A graphic produced by Johns Hopkins researchers shows the number of new infections around the world.

Live version of coronavirus map

The United States hailed progress in turning around its troubled Covid-19 vaccine rollout, as the European Union said it was on track to meet jab targets and Asia’s inoculation drive gained pace on Friday.

Brazil hit 250,000 fatalities – the second-highest national death toll after the United States – while the worldwide vaccine campaign received the endorsement of Queen Elizabeth II, 94, who urged people not to be wary of the shot.

President Joe Biden declared the US rollout is now “weeks ahead of schedule” as he celebrated 50 million doses administered since he took office on January 20, but he warned Americans to keep masking up.

“We’re moving in the right direction despite the mess we inherited,” Biden said, referring to the program under his predecessor Donald Trump.

Click on the link at the top of the story to see a live version of virus information. Johns Hopkins Center for Systems Science and Engineering produced this website, which displays statistics about deaths and confirmed cases of the coronavirus, or Covid-19. Image: Johns Hopkins

The United States is the world’s hardest-hit country, with coronavirus deaths crossing the 500,000 mark earlier this week.

Rollouts in Asia also gathered momentum as Hong Kong and South Korea began their mass vaccination programs on Friday. 

Both places were among the first to experience outbreaks after the coronavirus spread from central China early last year, but have kept infections comparatively low.

South Korea plans to inoculate 70% of its population within seven months, while Hong Kong aims to vaccinate all adults by the end of the year.

And after months of supply problems and friction, the EU said Thursday it was confident in meeting its goal of vaccinating 70% of adults by the end of the summer.

‘Think about other people’

The coronavirus has killed more than 2.5 million people worldwide, with nearly 113 million known infections, and vaccine rollouts have been patchy.

Most of the 217 million doses administered globally have gone to wealthier countries, and among those struggling with shortages is Brazil.

The South American nation crossed a quarter-million death toll on Thursday as it battles a devastating second wave of infections.

The coronavirus has hit especially hard in Brazil’s impoverished “favelas,” among indigenous communities and in the Amazon rainforest city of Manaus, where there have been haunting scenes of mass graves and patients suffocating to death with no oxygen.

There was also worrying news Friday out of impoverished Papua New Guinea, which reported its largest daily jump in cases since the pandemic began, with infections spreading to remote regions with poor health infrastructure.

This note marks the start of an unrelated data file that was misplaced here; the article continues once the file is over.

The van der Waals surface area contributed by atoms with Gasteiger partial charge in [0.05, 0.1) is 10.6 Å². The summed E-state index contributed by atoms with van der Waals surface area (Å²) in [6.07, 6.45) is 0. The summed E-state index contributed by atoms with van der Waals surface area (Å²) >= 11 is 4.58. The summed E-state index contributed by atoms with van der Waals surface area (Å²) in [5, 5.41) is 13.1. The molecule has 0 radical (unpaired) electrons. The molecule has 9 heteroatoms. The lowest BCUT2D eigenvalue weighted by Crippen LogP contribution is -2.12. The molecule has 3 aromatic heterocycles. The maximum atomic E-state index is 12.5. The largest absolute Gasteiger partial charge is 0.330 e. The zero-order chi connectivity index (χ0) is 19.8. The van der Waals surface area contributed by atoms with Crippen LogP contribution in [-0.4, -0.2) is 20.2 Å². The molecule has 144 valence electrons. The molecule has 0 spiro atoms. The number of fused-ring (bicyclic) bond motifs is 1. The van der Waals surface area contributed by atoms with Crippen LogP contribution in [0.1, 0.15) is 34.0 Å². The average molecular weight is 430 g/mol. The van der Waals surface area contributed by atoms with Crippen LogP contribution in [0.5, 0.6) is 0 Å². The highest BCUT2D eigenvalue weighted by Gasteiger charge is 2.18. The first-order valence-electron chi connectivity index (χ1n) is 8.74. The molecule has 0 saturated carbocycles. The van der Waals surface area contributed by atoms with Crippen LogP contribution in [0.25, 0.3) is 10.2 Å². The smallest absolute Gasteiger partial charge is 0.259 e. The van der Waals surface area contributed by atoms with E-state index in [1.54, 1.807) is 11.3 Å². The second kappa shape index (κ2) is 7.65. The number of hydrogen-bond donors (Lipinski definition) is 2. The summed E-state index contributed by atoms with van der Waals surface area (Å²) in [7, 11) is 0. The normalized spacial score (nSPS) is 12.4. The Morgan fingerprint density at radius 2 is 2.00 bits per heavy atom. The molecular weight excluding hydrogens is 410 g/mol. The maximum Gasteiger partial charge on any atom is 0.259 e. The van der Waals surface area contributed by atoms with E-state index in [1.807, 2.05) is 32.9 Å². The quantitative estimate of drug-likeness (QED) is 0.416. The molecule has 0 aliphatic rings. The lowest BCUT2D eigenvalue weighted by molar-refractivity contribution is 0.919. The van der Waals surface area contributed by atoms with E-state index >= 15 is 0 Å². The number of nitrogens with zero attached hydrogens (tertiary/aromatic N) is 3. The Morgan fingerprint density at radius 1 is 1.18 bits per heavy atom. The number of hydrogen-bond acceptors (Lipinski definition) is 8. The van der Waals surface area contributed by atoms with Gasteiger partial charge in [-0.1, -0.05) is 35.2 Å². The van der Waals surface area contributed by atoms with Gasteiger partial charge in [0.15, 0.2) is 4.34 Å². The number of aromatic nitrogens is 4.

But efforts to ensure wider availability of vaccines were given a boost when the US Food and Drug Administration said frozen vials of the Pfizer-BioNTech vaccine may be stored at temperatures commonly found in pharmaceutical freezers – instead of specialized ultracold ones – for up to two weeks.

And Britain’s Queen Elizabeth II helped counter vaccine hesitancy – another worry for public health experts and planners – by saying in a video message that her shot “didn’t hurt at all,” and encouraged those reluctant about inoculation to “think about other people.”

‘We need time to heal’

The pandemic has unleashed devastation on multiple fronts, and nations are grappling with not only the disease, but the human and economic impact of lockdowns, border closures and isolation.

North Korea has imposed one of the world’s tightest pandemic border closures, banning international rail and air travel, and eight Russian diplomats and family members had to undertake a difficult journey to get home.

The final stretch of the voyage was on a rail trolley – laden with women, children and suitcases – pushed by diplomat Vladislav Sorokin across a border railway bridge.

The psychological impact of isolation during coronavirus restrictions also is a developing concern around the world, and in Japan, some companies are marketing cute and clever robots to help ease loneliness.

At one cafe near Tokyo, customers can interact with “Lovots” – an android the size of a small toddler which reacts to touch with squeaks of joy.

Yoshiko Nakagawa, 64, called out to one of the robots at the cafe fondly by name, as if to a grandson.

“We need time to heal ourselves after this bleak period,” she said.

“If I had one of these babies at home, the heartwarming feeling would probably do the trick.”